James Daly

Irish Land League

James Daly.
Imperial Hotel, Castlebar
Author's Personal Photo
Imperial Hotel Sign.
Author's Personal Photo
James Daly House plus Connacht Telegraph office.
Author's Personal Photo
Castlebar Seal
Noel Campbell

Irish Land League

This Irish nationalist was a strong defender of tenant’s rights.  He founded the Irish Land League in Castlebar. He was newspaper editor, farmer also a local politician.

James Daly was born the eldest son of eight children into a farming family during 1838 at Cloonabinna, Boughadoon, Co. Mayo. Shortly following his birth the family moved to Coachfield, Belcarra. By the standards of the nineteenth century the Daly family were relatively prosperous as they held interests in four different farms that including one at Ballyshane, near Breaffy. [i]

James Daly (1836?-1911) was born at Boghadoon, parish of Addergoole, Co. Mayo.  He was the  second son of Charles Daly (d. 1869) who was a tenant farmer, hotelier, also a Poor Law Guardian. [ii]


He had a brother Charles.  He had a son James: later an accountant with Mayo County Council. [iii]

James Daly lived in Spenser Street Castlebar with his wife & family. [iv]

He was married & had one son also two daughters. [v]


James Daly  received his education from the Franciscan Brothers at Errew Monastery. [vi]

He was educated at national school also at the Franciscan Friary at Errew near Castlebar. [vii]


During the 1840’s & 1850’s James Daly acted as bailiff.  He leased one hundred & twenty acres of pasture on Harriet Gardiner’s estate in the parish of Breaghwy in the 1860s.  He held stock farms throughout Mayo until the 1900’s. [viii]


His political career began during 1869.  He won a seat on Castlebar Board of Guardians in the Breaffy Electoral Division.  In later years James Daly succeeded his father as a guardian for Litterbrian, Ballina Division.  He served on Castlebar Urban District Council  also Mayo County Council. [ix]

James Daly’s first venture into politics occurred during May 1869.  He won a seat on the Castlebar Poor Law Board following his father’s demise. [x]


In 1875 James Daly set up public meetings near Castlebar in order to raise money for the erection of a monument to French soldiers who were killed during 1798. [xi]

Mayo Farmers’ Club

James Daly helped to establish a Mayo Farmers’ Club on 26th October 1878.  They proposed to ‘secure the tenant farmers of Mayo against capricious eviction & rack-renting.’ [xii]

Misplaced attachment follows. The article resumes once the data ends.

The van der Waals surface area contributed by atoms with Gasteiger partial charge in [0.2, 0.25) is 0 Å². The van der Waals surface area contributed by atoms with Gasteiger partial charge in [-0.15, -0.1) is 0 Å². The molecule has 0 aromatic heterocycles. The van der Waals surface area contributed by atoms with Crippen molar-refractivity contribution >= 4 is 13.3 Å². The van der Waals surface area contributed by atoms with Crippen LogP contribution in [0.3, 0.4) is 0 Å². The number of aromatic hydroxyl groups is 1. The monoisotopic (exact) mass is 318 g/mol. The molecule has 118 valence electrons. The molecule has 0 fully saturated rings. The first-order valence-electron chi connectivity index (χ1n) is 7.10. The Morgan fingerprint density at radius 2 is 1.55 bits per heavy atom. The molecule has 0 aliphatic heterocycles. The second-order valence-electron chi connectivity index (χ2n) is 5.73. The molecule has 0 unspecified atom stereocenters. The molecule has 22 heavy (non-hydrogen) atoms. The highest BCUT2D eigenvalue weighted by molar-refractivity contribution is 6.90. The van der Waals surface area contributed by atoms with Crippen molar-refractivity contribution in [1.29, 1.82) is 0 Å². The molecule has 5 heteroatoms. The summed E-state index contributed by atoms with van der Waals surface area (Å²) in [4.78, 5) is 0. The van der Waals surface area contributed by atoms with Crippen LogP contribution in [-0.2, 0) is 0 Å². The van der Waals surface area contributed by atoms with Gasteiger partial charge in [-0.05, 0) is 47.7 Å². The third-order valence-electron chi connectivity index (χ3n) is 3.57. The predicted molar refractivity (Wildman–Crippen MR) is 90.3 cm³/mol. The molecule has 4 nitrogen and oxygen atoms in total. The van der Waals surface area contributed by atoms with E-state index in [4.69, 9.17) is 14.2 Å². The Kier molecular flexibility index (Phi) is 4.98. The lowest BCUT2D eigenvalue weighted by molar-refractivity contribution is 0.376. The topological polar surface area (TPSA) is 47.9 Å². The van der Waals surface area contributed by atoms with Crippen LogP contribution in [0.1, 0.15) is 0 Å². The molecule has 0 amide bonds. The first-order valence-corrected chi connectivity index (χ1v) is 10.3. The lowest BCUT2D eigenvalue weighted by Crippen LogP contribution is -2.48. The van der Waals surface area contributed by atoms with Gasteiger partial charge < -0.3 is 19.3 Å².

Land League

As a defender of local tenants James Daly published articles of their grievances in his newspaper.  Following 1878 he abandoned this policy then publicly organized Meetings. This resulted in the formation of the Irish Land League at Daly’s Hotel, Castlebar, Co. Mayo. He organized meetings both in Louisburgh during 1875 with a further one in Westport on June 8th 1879.  During 1879 Daly was elected chairman of Westport Land League meeting at which Parnell & Davitt were speakers. [xiii]

The origins of the Irishtown Land Demonstration have been enveloped in controversy since the publication of Davitt’s memoirs (1904) but he was clearly the principal organizer.  James Daly presided at the meeting in Claremorris on January 1879. it was made memorable by the enthusiastic attendance of about 10,000 people.  Also his declaration that ‘land-grabbers’  were as culpable as unjust landlords.  The Telegraph  broadcast the claims & demands of the meeting within Connacht.  On 8th June Daly chaired the Westport meeting at which Parnell spoke.  Daly participated in over one hundred land meetings throughout the west between May 1879 & May 1880. [xiv]

Again during 1875 James Daly appealed for tenant organization & solidarity in the west; where bodies such as the short-lived Tenant Defence Association (TDA), that he had helped form in Louisburgh had traditionally been scarce & unassertive.  The last major episode in which James Daly participated  specifically in the Land League campaign was the ostracization of the farm & household of Captain Charles Boycott of Lough Mask during September / October 1880.  He personally intervened to maintain calmness. [xv]

Bessborough Commission

James Daly’s evidence to Lord Bessborough’s Commission in 1880 strongly influenced Bessborough to recommend radical Land Reform in Ireland with the response by Prime Minister Gladstone to enact the Land Act of 1881 that granted tenants the 3F’s, Fair Rent, Free Sale & Fixture of Tenure. (26th September 2007) [xvi]

James Daly was delighted to testify at the Bessborough Commission of Inquiry during August 1880.  Though it was boycotted by the Land League: he amassed a large amount of evidence in support of injustices on Mayo estates.  The Telegraph  published accusations that the League was composed of ‘self-seeking men ambitious for notoriety’  during June & July. [xvii]